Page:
Washington at that point had not acknowledged that we needed to fight the guerrillas as well as the druggies. Washington believed the two were distinct and separable. Perhaps they were earlier, but as they became less and less distinguishable, you had to fight both. Now we are doing that.
When we were there, there were a lot of constraints to giving aid to the military in particular if that aid was going to be used fighting the guerrillas, because of allegations of corruption as well as human rights abuses. Some of both existed. If U.S. assistance was going to be used to fight the druggies, fine. But how do you make that distinction?
I am sure a lot of our assistance was used for both purposes, as we felt it should be in the embassy. We had to justify our assistance to the Executive Branch, and it to the Congress that the money was not being used to fight the guerrillas.
[At the embassy] we all felt beleaguered to a certain extent. There was tight security. We were provided with armored vehicles. The embassy was pretty much a garrison. There were a lot of security measures and rumors of possible assassination attempts against the Ambassador Busby and other officers. There were also threats of possible bombings against the embassy. Nothing came of that, perhaps, because we were so alert and worked well with the Colombian security people.
It was a pretty beleaguered life. A lot of people were extremely nervous about living there. Before going outside of the city we always had to check with the security office to see where we could drive or fly on the weekends and what the latest rumor was about the bombs. My wife and I were less nervous than most because we had spent two years in El Salvador, which I think was a lot worse.
Most people were very nervous there during their tour, especially when Escobar was setting off these random bombings around Bogota in 1992 and 1993. One large bomb exploded in front of a restaurant only several blocks from our apartment building. An embassy couple had been in that same restaurant a half hour earlier.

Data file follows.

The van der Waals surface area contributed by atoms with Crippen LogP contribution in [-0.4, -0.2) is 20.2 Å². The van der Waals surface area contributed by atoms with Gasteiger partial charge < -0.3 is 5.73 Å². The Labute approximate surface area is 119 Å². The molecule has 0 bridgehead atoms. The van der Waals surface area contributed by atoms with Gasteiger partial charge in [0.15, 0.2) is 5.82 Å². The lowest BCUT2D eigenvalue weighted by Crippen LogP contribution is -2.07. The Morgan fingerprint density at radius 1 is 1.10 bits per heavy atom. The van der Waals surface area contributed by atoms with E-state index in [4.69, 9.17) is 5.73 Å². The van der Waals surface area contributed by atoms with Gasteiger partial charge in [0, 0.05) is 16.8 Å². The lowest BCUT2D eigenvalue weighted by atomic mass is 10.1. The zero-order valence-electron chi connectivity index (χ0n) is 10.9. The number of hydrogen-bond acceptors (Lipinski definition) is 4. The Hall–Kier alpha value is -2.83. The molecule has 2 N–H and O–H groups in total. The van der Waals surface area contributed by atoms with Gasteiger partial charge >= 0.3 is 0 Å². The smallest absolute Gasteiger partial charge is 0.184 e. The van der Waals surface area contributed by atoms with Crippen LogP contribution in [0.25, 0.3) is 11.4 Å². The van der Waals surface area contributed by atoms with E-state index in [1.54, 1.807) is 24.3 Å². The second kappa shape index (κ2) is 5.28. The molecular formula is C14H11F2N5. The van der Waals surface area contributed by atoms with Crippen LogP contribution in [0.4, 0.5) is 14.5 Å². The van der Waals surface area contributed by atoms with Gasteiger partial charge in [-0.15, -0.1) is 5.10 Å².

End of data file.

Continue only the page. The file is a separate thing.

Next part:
[Medellin and Cali] were off limits for most of my tour. After Pablo was killed, it eased up a little. But, no, you did not do normal business in Medellin and Cali. We had closed our consulates there years ago. We had no Peace Corps; they had left the country. So, the only people that went to Medellin were undercover DEA agents, or occasionally the ambassador or some other drug related trip would sneak in with the Colombian military or police, and sneak out. They would covertly inspect some anti-drug operation.
The DEA was a separate branch. They had a large office in Bogota, and a smaller but significant office in Barranquilla, the only other city where we had a consulate. That was the primary reason we kept it open, to give DEA an official place to work. They had a lot of people working on every conceivable aspect of fighting the drug war. They had undercover people, analysts, and their own Administrative Section. They did a lot of work with informants. They were very active…
“We [the U.S.] were a lot of the problem, because we were the demand”
We kept very close track working with the FBI and other agencies because in many instances it was the Colombians in the United States that received the drug shipments. They were the ones that distributed them, at least at the wholesale level.
So we were always working on trying to persuade the Colombian government to reverse their constitutional prohibition against extradition for those Colombians arrested in Colombia accused of crimes in the United States (Escobar’s bombing campaign in Bogota was in part directed at “persuading” the Colombian government not to reverse its prohibition or extradition. That happened several years later under President Samper).
There were a lot arrested, prosecuted, and sentenced in the U.S. We were always trying to figure out their connections back to Colombia. There was a great deal of that sort of work, particularly by the FBI (Legal Attaché), CIA, and by some of the DEA people….[The CIA] provided some assistance in the logistics area and trying to penetrate the drug organizations…
[When I left in 1994 things] just seemed to be getting worse. Colombia was, I believe, the one country in the world that produced all three narcotic drugs and exported them, marijuana to a much smaller degree then in the past. Opium poppy cultivation was something new but was being expanded. Although Colombian coca is not as potent; it does not have the same level of the degree of alkali you need to make cocaine that Peruvian and Bolivian coca has, nevertheless, cultivation was being expanded.
Colombia was processing a lot of Bolivian and Peruvian coca paste which was transported into Colombia. Opium was being processed into heroin and being exported in small amounts. So Colombia had a very diverse drug industry. They were also producing some artificial drugs, amphetamines and other things. It was basically concentrated on cocaine, but supplemented by opium and marijuana production…
We [the U.S.] were a lot of the problem, because we were the demand. There was also a growing demand in Europe for drugs and it was an uphill battle. I think the Colombians finally recognized it as their own problem as well. For a long time, they preferred to say, “It is not our problem; it is yours.”